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With the tremendous success of his book, A People’s History of the United States, Howard Zinn radically changed the way Americans see themselves. His friend Noam Chomsky says that Zinn litteraly transformed a generation’s conscience. Zinn talks about those who have no voice in the official History : Slaves, Indians, deserters, textile workers, union men. On two occasions in Paris and Boston we were lucky enough to meet and film him. Towards the end of his life, Howard Zinn said , ‘‘I want to be remembered as someone who enabled people to experience hope and power something they never did before.’’ That is exactly the reason why we want to make this film.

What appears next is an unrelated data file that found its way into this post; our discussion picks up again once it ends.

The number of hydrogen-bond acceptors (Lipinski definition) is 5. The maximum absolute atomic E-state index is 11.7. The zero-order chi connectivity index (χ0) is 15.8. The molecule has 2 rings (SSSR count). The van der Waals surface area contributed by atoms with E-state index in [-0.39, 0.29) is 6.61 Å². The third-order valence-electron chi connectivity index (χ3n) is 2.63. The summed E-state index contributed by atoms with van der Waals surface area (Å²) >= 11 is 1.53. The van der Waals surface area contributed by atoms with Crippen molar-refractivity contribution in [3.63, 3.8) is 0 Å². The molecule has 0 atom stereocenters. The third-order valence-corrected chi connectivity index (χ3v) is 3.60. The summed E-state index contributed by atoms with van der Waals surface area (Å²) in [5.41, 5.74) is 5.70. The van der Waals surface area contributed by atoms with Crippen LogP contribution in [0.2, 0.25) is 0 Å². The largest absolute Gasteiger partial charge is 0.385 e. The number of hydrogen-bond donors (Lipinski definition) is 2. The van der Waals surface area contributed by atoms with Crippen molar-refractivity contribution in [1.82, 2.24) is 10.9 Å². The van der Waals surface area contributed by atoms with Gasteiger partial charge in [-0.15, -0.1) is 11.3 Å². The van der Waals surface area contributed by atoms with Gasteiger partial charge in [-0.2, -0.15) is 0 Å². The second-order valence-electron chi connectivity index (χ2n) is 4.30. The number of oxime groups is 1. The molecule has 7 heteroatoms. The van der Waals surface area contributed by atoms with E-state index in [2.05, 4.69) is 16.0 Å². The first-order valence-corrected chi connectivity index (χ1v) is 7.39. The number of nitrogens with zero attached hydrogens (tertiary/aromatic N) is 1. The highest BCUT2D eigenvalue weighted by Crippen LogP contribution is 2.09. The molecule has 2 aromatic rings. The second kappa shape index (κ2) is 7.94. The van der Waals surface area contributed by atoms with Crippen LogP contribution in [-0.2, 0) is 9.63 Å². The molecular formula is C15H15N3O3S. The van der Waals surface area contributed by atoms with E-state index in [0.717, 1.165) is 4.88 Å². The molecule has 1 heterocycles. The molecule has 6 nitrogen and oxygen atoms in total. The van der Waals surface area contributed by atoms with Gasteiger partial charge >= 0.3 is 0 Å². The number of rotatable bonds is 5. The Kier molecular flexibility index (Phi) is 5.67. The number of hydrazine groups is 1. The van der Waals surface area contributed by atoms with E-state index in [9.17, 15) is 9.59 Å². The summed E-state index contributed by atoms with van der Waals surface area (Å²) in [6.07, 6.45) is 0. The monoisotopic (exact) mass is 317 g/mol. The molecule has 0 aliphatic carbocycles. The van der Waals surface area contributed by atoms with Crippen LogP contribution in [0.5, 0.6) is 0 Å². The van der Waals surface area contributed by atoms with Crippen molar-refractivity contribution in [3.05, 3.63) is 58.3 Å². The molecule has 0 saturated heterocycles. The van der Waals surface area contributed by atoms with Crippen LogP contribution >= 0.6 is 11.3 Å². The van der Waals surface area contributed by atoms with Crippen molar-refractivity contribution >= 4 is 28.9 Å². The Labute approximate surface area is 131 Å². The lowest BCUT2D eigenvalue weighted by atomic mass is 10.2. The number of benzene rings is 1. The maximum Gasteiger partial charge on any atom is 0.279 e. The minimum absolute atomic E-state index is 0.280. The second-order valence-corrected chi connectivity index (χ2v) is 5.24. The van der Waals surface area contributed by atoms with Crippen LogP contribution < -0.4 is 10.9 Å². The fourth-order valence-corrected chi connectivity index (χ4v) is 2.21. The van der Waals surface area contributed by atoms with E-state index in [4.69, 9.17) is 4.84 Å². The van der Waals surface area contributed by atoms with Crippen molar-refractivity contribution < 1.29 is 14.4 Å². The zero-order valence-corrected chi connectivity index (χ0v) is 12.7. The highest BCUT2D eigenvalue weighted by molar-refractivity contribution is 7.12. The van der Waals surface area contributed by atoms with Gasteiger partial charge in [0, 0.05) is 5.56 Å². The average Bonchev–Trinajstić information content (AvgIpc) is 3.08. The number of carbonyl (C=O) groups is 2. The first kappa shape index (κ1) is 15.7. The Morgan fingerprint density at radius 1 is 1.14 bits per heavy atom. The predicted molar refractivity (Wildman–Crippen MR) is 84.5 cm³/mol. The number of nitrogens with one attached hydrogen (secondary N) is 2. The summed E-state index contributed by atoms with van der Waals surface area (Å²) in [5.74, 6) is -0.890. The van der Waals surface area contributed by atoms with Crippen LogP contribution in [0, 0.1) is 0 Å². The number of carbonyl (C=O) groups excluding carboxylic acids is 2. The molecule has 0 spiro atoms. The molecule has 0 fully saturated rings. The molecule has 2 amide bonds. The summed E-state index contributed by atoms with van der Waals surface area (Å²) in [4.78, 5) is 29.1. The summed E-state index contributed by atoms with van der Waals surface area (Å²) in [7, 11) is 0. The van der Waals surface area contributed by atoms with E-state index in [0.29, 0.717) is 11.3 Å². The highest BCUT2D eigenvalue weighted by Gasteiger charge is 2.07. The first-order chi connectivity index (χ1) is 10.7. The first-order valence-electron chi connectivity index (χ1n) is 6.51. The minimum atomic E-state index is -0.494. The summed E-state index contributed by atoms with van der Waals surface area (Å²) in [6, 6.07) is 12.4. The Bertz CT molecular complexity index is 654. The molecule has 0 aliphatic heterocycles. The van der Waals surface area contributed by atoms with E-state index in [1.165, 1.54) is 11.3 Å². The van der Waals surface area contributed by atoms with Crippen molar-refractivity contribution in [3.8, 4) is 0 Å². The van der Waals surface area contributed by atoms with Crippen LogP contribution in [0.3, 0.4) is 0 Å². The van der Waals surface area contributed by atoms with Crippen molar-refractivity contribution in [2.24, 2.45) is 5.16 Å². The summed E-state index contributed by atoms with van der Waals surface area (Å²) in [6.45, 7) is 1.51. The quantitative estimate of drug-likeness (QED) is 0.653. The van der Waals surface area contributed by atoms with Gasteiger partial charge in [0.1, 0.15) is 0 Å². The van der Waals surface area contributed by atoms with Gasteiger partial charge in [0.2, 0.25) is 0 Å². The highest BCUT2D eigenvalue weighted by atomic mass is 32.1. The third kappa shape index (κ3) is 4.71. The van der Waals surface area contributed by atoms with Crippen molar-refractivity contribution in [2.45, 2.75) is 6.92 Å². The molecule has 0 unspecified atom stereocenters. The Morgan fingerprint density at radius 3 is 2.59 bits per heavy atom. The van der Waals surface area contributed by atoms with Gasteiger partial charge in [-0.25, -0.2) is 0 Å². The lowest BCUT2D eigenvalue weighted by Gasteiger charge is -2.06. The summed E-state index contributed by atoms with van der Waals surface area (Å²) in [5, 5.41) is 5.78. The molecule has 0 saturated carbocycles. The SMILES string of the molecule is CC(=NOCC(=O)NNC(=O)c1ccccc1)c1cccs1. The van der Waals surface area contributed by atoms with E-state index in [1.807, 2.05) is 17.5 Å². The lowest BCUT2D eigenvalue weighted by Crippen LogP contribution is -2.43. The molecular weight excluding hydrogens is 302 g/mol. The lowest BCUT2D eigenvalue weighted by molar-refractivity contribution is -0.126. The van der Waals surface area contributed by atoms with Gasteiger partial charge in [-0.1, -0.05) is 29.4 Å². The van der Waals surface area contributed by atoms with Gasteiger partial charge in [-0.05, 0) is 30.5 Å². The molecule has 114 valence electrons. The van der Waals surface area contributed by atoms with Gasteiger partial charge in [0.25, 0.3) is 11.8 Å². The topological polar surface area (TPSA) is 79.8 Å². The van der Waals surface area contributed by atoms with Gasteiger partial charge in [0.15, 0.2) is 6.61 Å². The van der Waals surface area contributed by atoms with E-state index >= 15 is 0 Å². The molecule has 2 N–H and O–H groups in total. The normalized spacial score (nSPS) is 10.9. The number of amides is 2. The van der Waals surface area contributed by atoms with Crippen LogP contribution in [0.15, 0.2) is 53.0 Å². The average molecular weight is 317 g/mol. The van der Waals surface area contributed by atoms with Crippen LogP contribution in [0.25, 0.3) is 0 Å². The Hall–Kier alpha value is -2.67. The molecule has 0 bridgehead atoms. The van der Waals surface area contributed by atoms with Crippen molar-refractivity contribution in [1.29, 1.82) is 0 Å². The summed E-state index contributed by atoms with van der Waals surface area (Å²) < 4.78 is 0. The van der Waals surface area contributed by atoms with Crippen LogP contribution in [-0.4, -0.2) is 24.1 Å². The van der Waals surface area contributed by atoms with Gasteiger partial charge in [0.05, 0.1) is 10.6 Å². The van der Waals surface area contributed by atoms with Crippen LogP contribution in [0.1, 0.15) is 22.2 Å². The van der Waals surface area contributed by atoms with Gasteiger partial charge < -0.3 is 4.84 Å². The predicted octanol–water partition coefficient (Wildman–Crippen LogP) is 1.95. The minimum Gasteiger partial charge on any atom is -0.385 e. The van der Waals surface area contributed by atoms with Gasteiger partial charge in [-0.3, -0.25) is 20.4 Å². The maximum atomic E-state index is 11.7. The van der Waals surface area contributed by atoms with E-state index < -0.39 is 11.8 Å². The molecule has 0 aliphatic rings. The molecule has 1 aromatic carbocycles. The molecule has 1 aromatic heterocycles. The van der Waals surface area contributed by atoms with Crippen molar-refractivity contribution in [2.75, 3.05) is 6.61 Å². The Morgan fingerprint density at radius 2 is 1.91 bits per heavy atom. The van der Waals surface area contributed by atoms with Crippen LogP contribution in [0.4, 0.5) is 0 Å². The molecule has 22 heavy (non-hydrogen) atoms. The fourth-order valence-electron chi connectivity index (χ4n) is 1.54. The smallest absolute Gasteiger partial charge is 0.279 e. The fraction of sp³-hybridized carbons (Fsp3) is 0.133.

First part : Bread and roses
Between 1900 and 1920, like Howard Zinn’s parents, more than 14 million immigrants arrived in the United States. They came fleeing poverty or war, racism or religious persecution. They dreamed of a promised land, of wealth, or simply of a better life. The New World opened its arms wide to the poor and huddled masses of the Old : its unwanted, its fugitives, and even a few utopians... After all, the rapidly expanding industries of the time required cheap labor, and immigrant workers - men, women and children - were easy to exploit. But the same period also saw the birth of organized labor, with its strikes and conflicts, and the appearance of great figures like Emma Goldman, Mother Jones, Eugene Debs and the Wobblies.